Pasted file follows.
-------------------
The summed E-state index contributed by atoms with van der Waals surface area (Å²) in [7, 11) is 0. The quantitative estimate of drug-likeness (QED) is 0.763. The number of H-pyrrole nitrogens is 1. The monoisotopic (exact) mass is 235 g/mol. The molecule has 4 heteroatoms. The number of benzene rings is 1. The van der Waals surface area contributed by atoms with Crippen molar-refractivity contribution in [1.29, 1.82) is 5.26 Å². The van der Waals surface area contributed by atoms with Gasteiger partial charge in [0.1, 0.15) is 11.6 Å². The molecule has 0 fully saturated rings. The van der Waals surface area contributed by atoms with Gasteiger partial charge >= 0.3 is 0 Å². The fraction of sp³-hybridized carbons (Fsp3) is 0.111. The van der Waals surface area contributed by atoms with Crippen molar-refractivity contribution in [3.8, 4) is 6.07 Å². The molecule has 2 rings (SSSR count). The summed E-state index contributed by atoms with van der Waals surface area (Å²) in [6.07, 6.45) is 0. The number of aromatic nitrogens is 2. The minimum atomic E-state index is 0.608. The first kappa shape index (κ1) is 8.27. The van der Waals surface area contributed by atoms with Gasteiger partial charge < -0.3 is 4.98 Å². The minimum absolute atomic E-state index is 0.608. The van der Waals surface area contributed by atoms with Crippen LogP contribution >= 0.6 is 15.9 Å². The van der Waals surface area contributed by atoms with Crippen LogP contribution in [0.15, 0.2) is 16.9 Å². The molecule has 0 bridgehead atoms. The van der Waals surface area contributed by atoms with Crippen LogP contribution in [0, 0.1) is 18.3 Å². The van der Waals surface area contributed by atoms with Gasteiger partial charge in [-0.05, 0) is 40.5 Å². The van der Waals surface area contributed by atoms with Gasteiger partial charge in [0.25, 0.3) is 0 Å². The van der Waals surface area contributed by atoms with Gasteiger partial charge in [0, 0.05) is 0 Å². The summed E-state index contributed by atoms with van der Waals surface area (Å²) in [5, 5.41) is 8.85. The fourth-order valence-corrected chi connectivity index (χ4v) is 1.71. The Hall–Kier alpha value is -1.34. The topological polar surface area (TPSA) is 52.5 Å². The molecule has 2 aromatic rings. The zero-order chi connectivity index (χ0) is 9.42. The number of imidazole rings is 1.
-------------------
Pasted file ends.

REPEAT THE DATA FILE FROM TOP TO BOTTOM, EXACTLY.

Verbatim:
The summed E-state index contributed by atoms with van der Waals surface area (Å²) in [7, 11) is 0. The quantitative estimate of drug-likeness (QED) is 0.763. The number of H-pyrrole nitrogens is 1. The monoisotopic (exact) mass is 235 g/mol. The molecule has 4 heteroatoms. The number of benzene rings is 1. The van der Waals surface area contributed by atoms with Crippen molar-refractivity contribution in [1.29, 1.82) is 5.26 Å². The van der Waals surface area contributed by atoms with Gasteiger partial charge in [0.1, 0.15) is 11.6 Å². The molecule has 0 fully saturated rings. The van der Waals surface area contributed by atoms with Gasteiger partial charge >= 0.3 is 0 Å². The fraction of sp³-hybridized carbons (Fsp3) is 0.111. The van der Waals surface area contributed by atoms with Crippen molar-refractivity contribution in [3.8, 4) is 6.07 Å². The molecule has 2 rings (SSSR count). The summed E-state index contributed by atoms with van der Waals surface area (Å²) in [6.07, 6.45) is 0. The number of aromatic nitrogens is 2. The minimum atomic E-state index is 0.608. The first kappa shape index (κ1) is 8.27. The van der Waals surface area contributed by atoms with Gasteiger partial charge < -0.3 is 4.98 Å². The minimum absolute atomic E-state index is 0.608. The van der Waals surface area contributed by atoms with Crippen LogP contribution >= 0.6 is 15.9 Å². The van der Waals surface area contributed by atoms with Crippen LogP contribution in [0.15, 0.2) is 16.9 Å². The molecule has 0 bridgehead atoms. The van der Waals surface area contributed by atoms with Crippen LogP contribution in [0, 0.1) is 18.3 Å². The van der Waals surface area contributed by atoms with Gasteiger partial charge in [-0.05, 0) is 40.5 Å². The van der Waals surface area contributed by atoms with Gasteiger partial charge in [0.25, 0.3) is 0 Å². The van der Waals surface area contributed by atoms with Gasteiger partial charge in [0, 0.05) is 0 Å². The summed E-state index contributed by atoms with van der Waals surface area (Å²) in [5, 5.41) is 8.85. The fourth-order valence-corrected chi connectivity index (χ4v) is 1.71. The Hall–Kier alpha value is -1.34. The topological polar surface area (TPSA) is 52.5 Å². The molecule has 2 aromatic rings. The zero-order chi connectivity index (χ0) is 9.42. The number of imidazole rings is 1.